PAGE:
Malcolm MacDonald: Bringing an End to Empire

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McGill-Queen's Press - MQUP, 1995年10月6日 - 498 頁
As colonial secretary MacDonald moved British colonial policy from a laissez-faire attitude to a developmental view; he was responsible for creating the Colonial Development and Welfare Fund, the first aid program. His last Cabinet post was as health minister during the London blitz, where he worked with Winston Churchill. Sent to Canada as British high commissioner, MacDonald became Mackenzie King's confidant during the conscription crisis, the Gouzenko spy revelations, and the American "occupation" during the building of the Alaska Highway. His greatest work was done during his fourteen years in Asia, most notably in preparing Malaya's different racial groups for independence and mending fences between India and Britain after the Suez invasion of 1956. MacDonald's skill as a negotiator came from a combination of hard work, patience, and a great sense of fun and humanity. Walking on his hands around Nehru, swapping bird-watching tales with de Valera, discussing Chinese ceramics with Marshal Chen Yi, or playing nursery games with Jomo Kenyatta and the Iban head-hunter family who adopted him, he charmed his way to a remarkable series of diplomatic successes.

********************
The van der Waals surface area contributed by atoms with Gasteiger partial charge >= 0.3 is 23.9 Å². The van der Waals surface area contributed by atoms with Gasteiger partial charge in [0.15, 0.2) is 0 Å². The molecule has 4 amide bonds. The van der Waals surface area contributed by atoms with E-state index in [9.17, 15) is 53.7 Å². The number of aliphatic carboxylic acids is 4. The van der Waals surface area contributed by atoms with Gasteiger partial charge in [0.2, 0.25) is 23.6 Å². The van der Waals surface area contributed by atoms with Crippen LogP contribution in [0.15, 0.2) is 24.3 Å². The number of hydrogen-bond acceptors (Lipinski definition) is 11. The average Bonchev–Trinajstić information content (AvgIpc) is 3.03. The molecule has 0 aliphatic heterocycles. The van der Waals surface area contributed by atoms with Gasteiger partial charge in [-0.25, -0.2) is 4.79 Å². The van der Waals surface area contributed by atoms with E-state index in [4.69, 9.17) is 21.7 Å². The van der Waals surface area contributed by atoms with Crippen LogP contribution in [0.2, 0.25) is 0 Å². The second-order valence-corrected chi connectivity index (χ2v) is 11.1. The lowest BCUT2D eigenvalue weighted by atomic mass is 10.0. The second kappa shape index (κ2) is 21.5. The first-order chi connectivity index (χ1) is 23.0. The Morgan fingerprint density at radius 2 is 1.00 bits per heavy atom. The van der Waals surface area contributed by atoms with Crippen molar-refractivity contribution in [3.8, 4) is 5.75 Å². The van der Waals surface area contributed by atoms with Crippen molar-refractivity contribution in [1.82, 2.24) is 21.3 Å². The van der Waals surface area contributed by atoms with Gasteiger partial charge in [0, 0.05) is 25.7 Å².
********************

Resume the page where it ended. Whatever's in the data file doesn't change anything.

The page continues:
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Clyde Sanger is director of communications, North-South Institute, and adjunct professor of journalism, Carleton University.

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